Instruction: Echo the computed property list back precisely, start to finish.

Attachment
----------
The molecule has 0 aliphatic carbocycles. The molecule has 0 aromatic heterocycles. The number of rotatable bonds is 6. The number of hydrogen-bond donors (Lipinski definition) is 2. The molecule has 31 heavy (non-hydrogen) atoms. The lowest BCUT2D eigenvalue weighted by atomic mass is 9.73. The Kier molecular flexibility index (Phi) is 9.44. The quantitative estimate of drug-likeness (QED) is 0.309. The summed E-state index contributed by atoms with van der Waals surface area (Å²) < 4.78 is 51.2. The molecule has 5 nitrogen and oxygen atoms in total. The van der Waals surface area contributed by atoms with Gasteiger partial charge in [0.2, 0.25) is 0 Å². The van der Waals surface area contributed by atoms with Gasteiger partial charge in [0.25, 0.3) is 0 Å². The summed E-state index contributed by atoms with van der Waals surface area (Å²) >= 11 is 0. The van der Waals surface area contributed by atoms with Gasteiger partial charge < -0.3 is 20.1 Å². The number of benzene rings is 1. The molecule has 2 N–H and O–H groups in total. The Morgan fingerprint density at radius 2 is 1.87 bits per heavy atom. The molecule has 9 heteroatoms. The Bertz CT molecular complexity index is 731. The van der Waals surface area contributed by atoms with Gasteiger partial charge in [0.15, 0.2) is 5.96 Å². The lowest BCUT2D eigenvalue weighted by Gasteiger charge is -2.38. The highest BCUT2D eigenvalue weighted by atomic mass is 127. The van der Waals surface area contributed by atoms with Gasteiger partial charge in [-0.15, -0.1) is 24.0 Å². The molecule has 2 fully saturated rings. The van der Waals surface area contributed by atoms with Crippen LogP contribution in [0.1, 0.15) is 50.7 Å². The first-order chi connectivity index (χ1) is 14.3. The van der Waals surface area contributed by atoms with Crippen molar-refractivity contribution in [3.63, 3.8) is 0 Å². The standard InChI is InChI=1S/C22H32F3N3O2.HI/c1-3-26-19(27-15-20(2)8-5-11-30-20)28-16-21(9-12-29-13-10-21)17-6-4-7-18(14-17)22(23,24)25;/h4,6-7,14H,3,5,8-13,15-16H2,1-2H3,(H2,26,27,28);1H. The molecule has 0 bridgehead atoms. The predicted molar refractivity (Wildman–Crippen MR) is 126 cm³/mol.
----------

The molecule has 0 aliphatic carbocycles. The molecule has 0 aromatic heterocycles. The number of rotatable bonds is 6. The number of hydrogen-bond donors (Lipinski definition) is 2. The molecule has 31 heavy (non-hydrogen) atoms. The lowest BCUT2D eigenvalue weighted by atomic mass is 9.73. The Kier molecular flexibility index (Phi) is 9.44. The quantitative estimate of drug-likeness (QED) is 0.309. The summed E-state index contributed by atoms with van der Waals surface area (Å²) < 4.78 is 51.2. The molecule has 5 nitrogen and oxygen atoms in total. The van der Waals surface area contributed by atoms with Gasteiger partial charge in [0.2, 0.25) is 0 Å². The van der Waals surface area contributed by atoms with Gasteiger partial charge in [0.25, 0.3) is 0 Å². The summed E-state index contributed by atoms with van der Waals surface area (Å²) >= 11 is 0. The van der Waals surface area contributed by atoms with Gasteiger partial charge < -0.3 is 20.1 Å². The number of benzene rings is 1. The molecule has 2 N–H and O–H groups in total. The Morgan fingerprint density at radius 2 is 1.87 bits per heavy atom. The molecule has 9 heteroatoms. The Bertz CT molecular complexity index is 731. The van der Waals surface area contributed by atoms with Gasteiger partial charge in [0.15, 0.2) is 5.96 Å². The lowest BCUT2D eigenvalue weighted by Gasteiger charge is -2.38. The highest BCUT2D eigenvalue weighted by atomic mass is 127. The van der Waals surface area contributed by atoms with Gasteiger partial charge in [-0.15, -0.1) is 24.0 Å². The molecule has 2 fully saturated rings. The van der Waals surface area contributed by atoms with Crippen LogP contribution in [0.1, 0.15) is 50.7 Å². The first-order chi connectivity index (χ1) is 14.3. The van der Waals surface area contributed by atoms with Crippen molar-refractivity contribution in [3.63, 3.8) is 0 Å². The standard InChI is InChI=1S/C22H32F3N3O2.HI/c1-3-26-19(27-15-20(2)8-5-11-30-20)28-16-21(9-12-29-13-10-21)17-6-4-7-18(14-17)22(23,24)25;/h4,6-7,14H,3,5,8-13,15-16H2,1-2H3,(H2,26,27,28);1H. The molecule has 0 bridgehead atoms. The predicted molar refractivity (Wildman–Crippen MR) is 126 cm³/mol.